Woman moving hands spiritually (l) woman closed eyes hands moving spiritually caption "Parasite Removal 93.9hz 7.83hz Here is another parasite killing frequency "93.9hz plus 7.83hz" (c) woman posing hands spiritually (r)

@mrsrogershood/TikTok

‘Medical intuitives’ on Tiktok are claiming that ‘healing frequencies’ can cure people from parasites

TikTok hashtags related to 'medical intuitives' have nearly 250 million views.

 

Charlotte Colombo

Internet Culture

Posted on May 13, 2022   Updated on May 16, 2022, 12:41 pm CDT

A growing number of TikTokers are combining clairvoyance with medicine, with ‘medical intuitives’ going viral on the app by claiming that certain sound frequencies can cure people of internal parasites like worms.

TikTokers like @mrsrogershood, who has dedicated their account to various ‘cleanses’ and spiritual exercises to get rid of parasites, are posting videos of various sound frequencies which, according to them, can disturb and kill parasites inhabiting the body.

https://www.tiktok.com/@mrsrogershood/video/7094545325339446574

One video has thousands of views, with other ‘medical intuitives’ on the app dueting it, making certain hand movements and providing other advice about how to “amplify” the effects of the video and succeed in killing the parasites.

TikTok videos under related hashtags such as ‘medicalmedium’, ‘medicalintuitive’, and ‘spiritualhealing’ have a combined viewership of nearly 250 million, with countless TikTokers marketing themselves and their content around the ‘medical intuitive’ label. One such TikToker is @spiritfluent who, in one video, defines their “medical intuition” as follows:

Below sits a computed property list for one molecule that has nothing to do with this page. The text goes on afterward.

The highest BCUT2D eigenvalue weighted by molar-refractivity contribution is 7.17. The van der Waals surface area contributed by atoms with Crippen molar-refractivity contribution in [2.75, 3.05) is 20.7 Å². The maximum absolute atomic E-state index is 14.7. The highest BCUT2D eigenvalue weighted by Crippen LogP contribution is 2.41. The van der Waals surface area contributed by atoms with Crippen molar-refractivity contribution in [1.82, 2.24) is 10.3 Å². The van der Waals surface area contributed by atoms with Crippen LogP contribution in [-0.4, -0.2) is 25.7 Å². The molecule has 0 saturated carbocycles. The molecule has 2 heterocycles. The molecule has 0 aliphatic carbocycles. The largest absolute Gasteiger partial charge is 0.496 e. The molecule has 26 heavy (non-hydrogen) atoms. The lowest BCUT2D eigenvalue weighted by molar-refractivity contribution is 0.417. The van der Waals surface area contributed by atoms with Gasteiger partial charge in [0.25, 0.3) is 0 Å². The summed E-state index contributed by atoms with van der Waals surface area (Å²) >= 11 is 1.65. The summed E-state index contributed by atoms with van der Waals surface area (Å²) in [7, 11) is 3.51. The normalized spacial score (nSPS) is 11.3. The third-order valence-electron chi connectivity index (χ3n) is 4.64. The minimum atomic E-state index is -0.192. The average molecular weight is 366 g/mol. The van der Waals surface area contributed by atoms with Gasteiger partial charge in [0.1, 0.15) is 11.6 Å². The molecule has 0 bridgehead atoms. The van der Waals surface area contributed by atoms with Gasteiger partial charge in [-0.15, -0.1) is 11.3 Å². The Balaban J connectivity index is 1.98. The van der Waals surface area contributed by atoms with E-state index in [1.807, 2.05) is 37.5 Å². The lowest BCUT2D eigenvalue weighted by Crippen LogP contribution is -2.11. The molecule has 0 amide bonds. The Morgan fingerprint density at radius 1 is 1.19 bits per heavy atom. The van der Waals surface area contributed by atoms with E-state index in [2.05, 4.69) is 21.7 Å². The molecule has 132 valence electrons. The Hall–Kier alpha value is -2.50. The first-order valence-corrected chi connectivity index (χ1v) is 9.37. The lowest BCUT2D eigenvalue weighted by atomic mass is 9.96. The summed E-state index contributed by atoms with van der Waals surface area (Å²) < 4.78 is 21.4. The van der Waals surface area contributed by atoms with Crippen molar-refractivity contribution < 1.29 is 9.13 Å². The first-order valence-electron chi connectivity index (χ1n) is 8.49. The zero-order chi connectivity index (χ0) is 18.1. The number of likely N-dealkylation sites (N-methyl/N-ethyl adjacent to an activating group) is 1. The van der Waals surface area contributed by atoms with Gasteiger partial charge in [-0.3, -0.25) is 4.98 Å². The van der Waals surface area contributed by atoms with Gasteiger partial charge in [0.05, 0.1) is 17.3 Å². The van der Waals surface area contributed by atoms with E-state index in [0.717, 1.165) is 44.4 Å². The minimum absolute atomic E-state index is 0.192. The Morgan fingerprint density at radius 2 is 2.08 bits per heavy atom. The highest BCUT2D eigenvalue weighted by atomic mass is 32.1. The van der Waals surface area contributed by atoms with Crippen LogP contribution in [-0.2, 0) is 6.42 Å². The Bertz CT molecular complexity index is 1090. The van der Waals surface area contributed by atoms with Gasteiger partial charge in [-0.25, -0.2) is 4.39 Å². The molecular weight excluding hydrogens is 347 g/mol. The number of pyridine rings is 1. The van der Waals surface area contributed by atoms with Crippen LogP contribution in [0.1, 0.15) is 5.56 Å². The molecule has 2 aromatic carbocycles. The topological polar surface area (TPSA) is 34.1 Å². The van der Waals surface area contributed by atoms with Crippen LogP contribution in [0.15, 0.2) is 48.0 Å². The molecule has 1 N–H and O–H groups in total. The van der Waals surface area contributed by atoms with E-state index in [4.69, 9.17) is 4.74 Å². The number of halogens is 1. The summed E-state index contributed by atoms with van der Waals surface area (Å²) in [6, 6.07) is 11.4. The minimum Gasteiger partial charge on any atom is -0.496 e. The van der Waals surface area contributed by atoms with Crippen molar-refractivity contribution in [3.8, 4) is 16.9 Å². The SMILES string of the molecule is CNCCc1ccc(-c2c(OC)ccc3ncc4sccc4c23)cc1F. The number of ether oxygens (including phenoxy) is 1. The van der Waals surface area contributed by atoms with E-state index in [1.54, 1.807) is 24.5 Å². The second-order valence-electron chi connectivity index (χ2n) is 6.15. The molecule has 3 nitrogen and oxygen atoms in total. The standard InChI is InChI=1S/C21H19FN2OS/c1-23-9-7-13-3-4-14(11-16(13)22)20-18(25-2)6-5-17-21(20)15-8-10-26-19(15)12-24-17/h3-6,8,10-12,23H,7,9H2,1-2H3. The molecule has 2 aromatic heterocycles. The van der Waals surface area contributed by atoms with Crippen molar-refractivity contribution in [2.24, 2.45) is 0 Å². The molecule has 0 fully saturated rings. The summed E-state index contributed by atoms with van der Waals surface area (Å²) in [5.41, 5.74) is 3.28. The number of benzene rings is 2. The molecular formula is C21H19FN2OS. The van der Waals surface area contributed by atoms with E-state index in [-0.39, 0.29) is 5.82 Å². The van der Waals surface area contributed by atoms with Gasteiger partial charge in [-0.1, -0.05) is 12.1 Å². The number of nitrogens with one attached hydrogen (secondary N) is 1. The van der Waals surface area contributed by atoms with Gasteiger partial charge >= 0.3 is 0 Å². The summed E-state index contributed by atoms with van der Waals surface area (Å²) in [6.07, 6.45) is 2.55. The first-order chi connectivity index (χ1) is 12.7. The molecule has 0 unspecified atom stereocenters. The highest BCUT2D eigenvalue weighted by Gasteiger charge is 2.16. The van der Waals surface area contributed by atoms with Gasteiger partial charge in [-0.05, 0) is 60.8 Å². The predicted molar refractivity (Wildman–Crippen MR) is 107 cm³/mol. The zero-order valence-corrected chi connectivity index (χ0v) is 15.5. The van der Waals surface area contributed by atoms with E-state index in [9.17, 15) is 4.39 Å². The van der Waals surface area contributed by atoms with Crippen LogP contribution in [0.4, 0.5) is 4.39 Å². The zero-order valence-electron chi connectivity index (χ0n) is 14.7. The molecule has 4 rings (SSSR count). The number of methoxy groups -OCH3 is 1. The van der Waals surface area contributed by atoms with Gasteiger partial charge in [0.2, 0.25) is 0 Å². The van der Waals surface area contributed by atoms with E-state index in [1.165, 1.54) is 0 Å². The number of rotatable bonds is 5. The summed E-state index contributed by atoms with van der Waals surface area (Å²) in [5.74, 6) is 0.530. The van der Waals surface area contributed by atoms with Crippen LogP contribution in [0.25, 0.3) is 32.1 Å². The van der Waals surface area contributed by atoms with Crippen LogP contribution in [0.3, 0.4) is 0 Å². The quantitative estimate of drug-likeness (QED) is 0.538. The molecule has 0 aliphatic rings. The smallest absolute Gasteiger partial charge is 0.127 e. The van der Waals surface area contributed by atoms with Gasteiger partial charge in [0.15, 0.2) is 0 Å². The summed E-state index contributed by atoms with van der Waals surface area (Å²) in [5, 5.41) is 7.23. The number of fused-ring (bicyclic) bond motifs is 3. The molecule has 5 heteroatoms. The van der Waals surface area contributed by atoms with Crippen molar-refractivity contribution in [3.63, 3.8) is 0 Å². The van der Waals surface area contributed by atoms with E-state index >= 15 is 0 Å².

“I’m able to jump into people’s bodies, minds, and soul and look at what’s physically and mentally going on with them. I can see any experiences or emotions from throughout their lives as well as if they’ve inherited anything from their family.”

She added that she can help “heal” people from “anything that’s holding them back in life.”

@spiritfluent Reply to @nerdetteofthenorth about me and what I do to help people #spiritfluent #medicalintuitive #psyhicmediums #weirdopsychic ♬ original sound – Spirit Fluent™️

While many of the commenters on these kinds of TikToks are supportive, some TikTok users call out these ‘medical intuitives’ in their content. For example, Dustin Dean, who has over 400,000 followers, posted a video calling out @spiritfluent.

“This is so unbelievably wrong, I can’t fathom how this person has a following,” he said in a TikTok. “She has no medical experience or background. In some cases, she’s claiming to know more than what a doctor knows.”

He continued, “Imagine she tells someone they’re totally fine, and they actually have some underlying condition, and they die! This person’s account shouldn’t even be on TikTok, it should be banned for disinformation and dangerous activity.”

Although medical intuitives — or medical mediums — have become popular on TikTok, they have long existed outside of the app. The most high-profile medical medium practitioner is Anthony Williams, a self-proclaimed medium who offers medical advice due to their purported ability to communicate with the ‘Spirit of Compassion’. Williams has written several books and frequently appears on TV and websites such as the Gwyneth Paltrow-owned Goop.

However, many experts have been vocal about their concerns surrounding medical intuitives. In an interview with Refinery29, Timothy Caulfield, a law and health expert at the University of Alberta, said, “The idea of a ‘medical medium’ is 100 percent science-free nonsense. It is based on the supernatural idea that people can ‘read’ what is the best health strategy is for a person. It is particularly offensive when this pseudoscience is coupled with the [apparent] marketing of products, like supplements, that lack good clinical evidence.”

Dustin Dean, @mrsrogershood, and @spiritfluent did not immediately respond to The Daily Dot’s request for comment via Instagram direct message.


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*First Published: May 13, 2022, 6:13 pm CDT